Serge Simard and his daughter Brie Simard show some of the boxes of shoes collected during Truman Benedict School’s shoe drive. Courtesy photo

Truman Benedict School families donated more than 1,000 pairs of shoes for a shoe drive held in coordination with Walk to School Week January 31 to February 7. The shoes will be donated to a nonprofit Donate Your Old Shoes, which provides the shoes to those them around the world. The shoe drive was headed up by Truman Benedict parent and Parent-Teacher Association volunteer Serge Simard. Simard, who came up with the idea for the shoe drive, stood in front of the school each morning during the week with his daughter Brie, collecting the shoe donations. San Clemente U-Haul donated the boxes and truck rental to transport the shoes to Donate Your Old Shoes in San Diego. The shoes will then be transported to Tennessee before heading to their final destination in Liberia, Africa. The boxes of shoes were shown to all the kids at the February 7 morning assembly. Principal Charlotte Hibsch commented that the students’ generosity is a great way to kick off KindnesSCounts Week.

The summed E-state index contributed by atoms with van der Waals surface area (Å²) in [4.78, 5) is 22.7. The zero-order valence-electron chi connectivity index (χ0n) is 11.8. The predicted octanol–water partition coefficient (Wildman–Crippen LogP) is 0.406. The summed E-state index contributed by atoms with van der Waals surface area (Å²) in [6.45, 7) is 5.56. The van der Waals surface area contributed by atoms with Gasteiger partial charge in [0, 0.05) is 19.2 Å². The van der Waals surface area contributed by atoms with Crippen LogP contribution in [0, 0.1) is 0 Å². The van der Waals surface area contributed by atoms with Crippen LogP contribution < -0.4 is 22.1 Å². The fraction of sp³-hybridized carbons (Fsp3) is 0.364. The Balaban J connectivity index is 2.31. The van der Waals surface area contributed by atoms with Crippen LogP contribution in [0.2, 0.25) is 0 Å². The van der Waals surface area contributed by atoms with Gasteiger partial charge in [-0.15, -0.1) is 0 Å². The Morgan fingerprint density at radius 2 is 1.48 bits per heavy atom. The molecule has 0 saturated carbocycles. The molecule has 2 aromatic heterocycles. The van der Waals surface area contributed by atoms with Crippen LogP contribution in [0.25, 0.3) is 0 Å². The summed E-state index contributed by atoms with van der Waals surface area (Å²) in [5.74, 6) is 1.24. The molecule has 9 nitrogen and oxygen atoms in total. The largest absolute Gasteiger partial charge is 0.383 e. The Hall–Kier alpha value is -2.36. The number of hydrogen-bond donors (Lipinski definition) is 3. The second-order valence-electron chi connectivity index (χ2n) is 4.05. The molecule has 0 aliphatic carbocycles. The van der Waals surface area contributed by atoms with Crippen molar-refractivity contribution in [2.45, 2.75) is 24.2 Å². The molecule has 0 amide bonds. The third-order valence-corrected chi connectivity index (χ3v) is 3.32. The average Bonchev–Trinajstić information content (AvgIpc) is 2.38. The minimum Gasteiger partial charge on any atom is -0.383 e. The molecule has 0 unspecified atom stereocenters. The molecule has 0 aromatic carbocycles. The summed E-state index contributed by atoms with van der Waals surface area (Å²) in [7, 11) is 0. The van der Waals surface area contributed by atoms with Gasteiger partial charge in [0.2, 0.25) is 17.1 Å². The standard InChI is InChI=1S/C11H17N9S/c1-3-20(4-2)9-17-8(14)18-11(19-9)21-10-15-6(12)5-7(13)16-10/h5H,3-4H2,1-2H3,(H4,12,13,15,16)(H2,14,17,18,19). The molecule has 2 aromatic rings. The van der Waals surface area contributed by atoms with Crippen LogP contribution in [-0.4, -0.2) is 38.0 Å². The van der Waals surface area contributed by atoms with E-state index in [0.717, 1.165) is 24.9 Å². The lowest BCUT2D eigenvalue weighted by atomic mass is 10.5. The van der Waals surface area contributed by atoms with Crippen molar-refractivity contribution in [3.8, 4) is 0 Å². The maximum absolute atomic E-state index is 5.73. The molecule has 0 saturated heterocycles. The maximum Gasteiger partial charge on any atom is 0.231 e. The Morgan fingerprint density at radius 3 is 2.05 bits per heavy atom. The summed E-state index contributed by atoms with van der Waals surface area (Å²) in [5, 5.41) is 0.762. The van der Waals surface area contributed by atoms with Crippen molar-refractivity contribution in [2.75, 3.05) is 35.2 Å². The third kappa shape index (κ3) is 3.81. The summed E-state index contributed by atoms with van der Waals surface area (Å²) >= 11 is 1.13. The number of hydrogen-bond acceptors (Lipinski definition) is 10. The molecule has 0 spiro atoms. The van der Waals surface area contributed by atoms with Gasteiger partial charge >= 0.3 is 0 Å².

Have something interesting for the community? Tell us about awards, events, happenings, accomplishments and more. Forward a picture along, too! We’ll put your submissions into “News Bites.” Send your information to February 17–23, 2011 • San Clemente Times • Page 9


HOW TO REACH US CITY EDITOR Stacie N. Galang, 949.388.7700, x109 Advertising

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GUEST COLUMN: By Steven Knoblock, former San Clemente City Council member

Will Measure A Fix North Beach? T he Miramar Theater with its adjoining bowling alley in North Beach is a dog — actually, a mangy cur. It has been a mangy cur for over 30 years. When we think of the premier gateway to our city in North Beach, what mostly comes to mind is the dilapidated Miramar. We think of the graffiti, the crumbling tiles, the obsolete and obnoxious bowling alley and Steven Knoblock the cracked, disheveled and unnatural sea of asphalt that surrounds it. Measure A will do nothing to fix the Miramar. Years ago, a small group of citizens were commissioned to look into the problem of North Beach. Instead of addressing the malaise of the Miramar and assisting the private property owners who wished to invest private capital to improve private property, they charted a different course. The course they set was to transfer the publicly owned beautiful beachfront land to a private developer. Over the last six years, several owners of the Miramar have desperately sought the help of the city to improve or remove the blighted building, but to no avail. Instead of marshaling the city’s considerable resources to assist the owners’ endeavors to put some salve on this eyesore, they sadly failed to address the real problem. Instead, like lemmings rushing to the precipice, they maintained, with dogged determination, their steadfast pursuit of a private commercial development